A Tribute to Mothers

and a

Mom's Yummy Recipe

Lots of folks say, “A mother’s work is never done.” ... Others would add, “The hand that rocks the cradle, rules the world.” … Truthly, most of us have some heart-tugging memories of our own mother and grandmother, which we pull from that hidden box within where we store special things. Memories that give comfort and warmness.


In the course of pulling together the true stories of what would become, Shades of Color, Clifton Savoy was blessed with the opportunity for one-on-one interviews with contributors to this Northwestern OSU 1960s story. Fabulous experiences. At least five of the individuals mentioned how their lives were set on a course of success by the sacrifices, mentoring, love, and tough love from their single-parent mothers. One even expressed with a laugh, “My Mom would not allow me or us to use any excuse as a reason to fail!”

Happy Mother’s Day to each of you!


The story below is from one of those interviews. It is presented anonymously, though, as the desire was to keep the spotlight on all mothers and their individual lives, devotions, and sacrifices. ... As you read, take time to smell the roses.

Campfire Story:


“I grew up in a small town in western Oklahoma in the 1940s-50s. Youngest of eleven children. Seven boys and four girls. Dad died when I was eighteen months old. Two of my older brothers were in WWII. One in Germany and other in the Philippines. Oldest sister was a valedictorian. She also was in WWII, building airplanes as a ‘Rosie Riveter.’ During my younger days and early school, there were eight children still at the house.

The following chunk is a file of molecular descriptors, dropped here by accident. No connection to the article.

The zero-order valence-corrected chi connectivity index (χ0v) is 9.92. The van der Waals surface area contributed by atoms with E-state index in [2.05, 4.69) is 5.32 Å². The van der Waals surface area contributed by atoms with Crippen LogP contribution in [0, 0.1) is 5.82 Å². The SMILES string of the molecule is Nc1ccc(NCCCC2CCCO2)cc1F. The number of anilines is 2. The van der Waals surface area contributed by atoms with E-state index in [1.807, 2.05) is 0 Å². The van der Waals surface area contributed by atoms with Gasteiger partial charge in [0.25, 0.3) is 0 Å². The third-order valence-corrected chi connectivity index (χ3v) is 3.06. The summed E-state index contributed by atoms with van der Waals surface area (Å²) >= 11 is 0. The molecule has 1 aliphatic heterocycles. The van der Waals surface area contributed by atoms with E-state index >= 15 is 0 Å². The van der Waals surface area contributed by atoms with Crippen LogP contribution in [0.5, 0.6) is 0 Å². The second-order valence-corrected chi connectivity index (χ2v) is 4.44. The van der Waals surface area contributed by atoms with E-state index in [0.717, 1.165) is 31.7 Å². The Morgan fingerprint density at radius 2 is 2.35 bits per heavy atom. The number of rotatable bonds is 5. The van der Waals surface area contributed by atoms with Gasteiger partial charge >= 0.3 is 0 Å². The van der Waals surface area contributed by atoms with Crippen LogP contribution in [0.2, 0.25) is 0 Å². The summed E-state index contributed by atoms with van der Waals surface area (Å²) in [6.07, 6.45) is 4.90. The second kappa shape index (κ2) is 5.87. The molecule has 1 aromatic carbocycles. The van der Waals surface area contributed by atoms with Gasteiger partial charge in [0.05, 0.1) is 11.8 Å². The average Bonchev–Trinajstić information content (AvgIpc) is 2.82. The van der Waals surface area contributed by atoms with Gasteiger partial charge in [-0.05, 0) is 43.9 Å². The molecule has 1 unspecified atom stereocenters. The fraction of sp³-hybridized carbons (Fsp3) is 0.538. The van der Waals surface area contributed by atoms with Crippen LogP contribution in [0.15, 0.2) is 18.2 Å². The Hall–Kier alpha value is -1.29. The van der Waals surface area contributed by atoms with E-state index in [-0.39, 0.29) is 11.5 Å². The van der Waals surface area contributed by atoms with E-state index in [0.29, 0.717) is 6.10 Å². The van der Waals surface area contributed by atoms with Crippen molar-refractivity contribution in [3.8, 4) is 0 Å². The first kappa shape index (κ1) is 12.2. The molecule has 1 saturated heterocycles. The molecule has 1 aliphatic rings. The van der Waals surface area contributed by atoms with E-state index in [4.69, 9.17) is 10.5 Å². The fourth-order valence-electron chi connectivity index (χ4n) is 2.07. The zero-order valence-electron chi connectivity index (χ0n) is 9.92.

We were poor. In those days, there was no government handouts. Mom, it seemed, never slept. She did laundry and ironed for others. No fancy clothes washers or dryers. Lots of heating water on a stove. Also, just clothes lines to dry. There was no end to this. Piles of clothes to wash and dry ones to ironed were all over our small house. Mom (and children) did whatever it took to survive.

I remember also walking hand-in-hand with mom downtown when I was young. We’d go to restaurants, where mom would wash its dishes. I’d stay with her in the kitchen clean up area. Then we’d go to another one or walk home after closing, seven to ten blocks, late at night. She did this no matter the temperature or weather. Where we lived, freezing and snow were possible.